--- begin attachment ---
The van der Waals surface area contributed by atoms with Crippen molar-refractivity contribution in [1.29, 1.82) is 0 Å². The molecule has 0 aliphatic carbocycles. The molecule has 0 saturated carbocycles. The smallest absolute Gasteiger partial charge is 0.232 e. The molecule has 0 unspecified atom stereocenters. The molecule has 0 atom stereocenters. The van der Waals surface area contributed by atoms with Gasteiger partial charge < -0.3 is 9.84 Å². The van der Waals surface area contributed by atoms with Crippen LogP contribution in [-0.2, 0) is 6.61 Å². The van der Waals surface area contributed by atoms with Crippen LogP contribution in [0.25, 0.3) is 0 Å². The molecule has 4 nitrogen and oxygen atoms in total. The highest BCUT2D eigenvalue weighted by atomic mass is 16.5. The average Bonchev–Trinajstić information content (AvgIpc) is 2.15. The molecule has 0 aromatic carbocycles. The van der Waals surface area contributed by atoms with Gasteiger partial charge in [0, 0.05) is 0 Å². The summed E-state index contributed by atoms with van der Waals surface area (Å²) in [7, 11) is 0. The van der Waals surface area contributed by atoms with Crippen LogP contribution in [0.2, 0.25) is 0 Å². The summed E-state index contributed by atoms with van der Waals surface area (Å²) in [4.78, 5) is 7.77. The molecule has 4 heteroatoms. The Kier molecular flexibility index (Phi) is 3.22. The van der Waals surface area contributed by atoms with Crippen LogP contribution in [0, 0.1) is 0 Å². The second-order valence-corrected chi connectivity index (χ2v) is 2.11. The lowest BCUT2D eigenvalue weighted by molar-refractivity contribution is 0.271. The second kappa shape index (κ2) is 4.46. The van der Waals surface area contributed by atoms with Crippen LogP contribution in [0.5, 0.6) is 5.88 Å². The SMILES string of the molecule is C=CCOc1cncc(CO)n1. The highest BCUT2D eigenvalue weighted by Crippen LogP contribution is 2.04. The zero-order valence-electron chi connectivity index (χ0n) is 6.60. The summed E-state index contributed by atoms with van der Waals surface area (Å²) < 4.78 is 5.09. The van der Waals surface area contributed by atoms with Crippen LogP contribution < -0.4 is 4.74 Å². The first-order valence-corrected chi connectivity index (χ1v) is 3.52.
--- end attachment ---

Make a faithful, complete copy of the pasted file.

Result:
The van der Waals surface area contributed by atoms with Crippen molar-refractivity contribution in [1.29, 1.82) is 0 Å². The molecule has 0 aliphatic carbocycles. The molecule has 0 saturated carbocycles. The smallest absolute Gasteiger partial charge is 0.232 e. The molecule has 0 unspecified atom stereocenters. The molecule has 0 atom stereocenters. The van der Waals surface area contributed by atoms with Gasteiger partial charge < -0.3 is 9.84 Å². The van der Waals surface area contributed by atoms with Crippen LogP contribution in [-0.2, 0) is 6.61 Å². The van der Waals surface area contributed by atoms with Crippen LogP contribution in [0.25, 0.3) is 0 Å². The molecule has 4 nitrogen and oxygen atoms in total. The highest BCUT2D eigenvalue weighted by atomic mass is 16.5. The average Bonchev–Trinajstić information content (AvgIpc) is 2.15. The molecule has 0 aromatic carbocycles. The van der Waals surface area contributed by atoms with Gasteiger partial charge in [0, 0.05) is 0 Å². The summed E-state index contributed by atoms with van der Waals surface area (Å²) in [7, 11) is 0. The van der Waals surface area contributed by atoms with Crippen LogP contribution in [0.2, 0.25) is 0 Å². The summed E-state index contributed by atoms with van der Waals surface area (Å²) in [4.78, 5) is 7.77. The molecule has 4 heteroatoms. The Kier molecular flexibility index (Phi) is 3.22. The van der Waals surface area contributed by atoms with Crippen LogP contribution in [0, 0.1) is 0 Å². The second-order valence-corrected chi connectivity index (χ2v) is 2.11. The lowest BCUT2D eigenvalue weighted by molar-refractivity contribution is 0.271. The second kappa shape index (κ2) is 4.46. The van der Waals surface area contributed by atoms with Crippen LogP contribution in [0.5, 0.6) is 5.88 Å². The SMILES string of the molecule is C=CCOc1cncc(CO)n1. The highest BCUT2D eigenvalue weighted by Crippen LogP contribution is 2.04. The zero-order valence-electron chi connectivity index (χ0n) is 6.60. The summed E-state index contributed by atoms with van der Waals surface area (Å²) < 4.78 is 5.09. The van der Waals surface area contributed by atoms with Crippen LogP contribution < -0.4 is 4.74 Å². The first-order valence-corrected chi connectivity index (χ1v) is 3.52.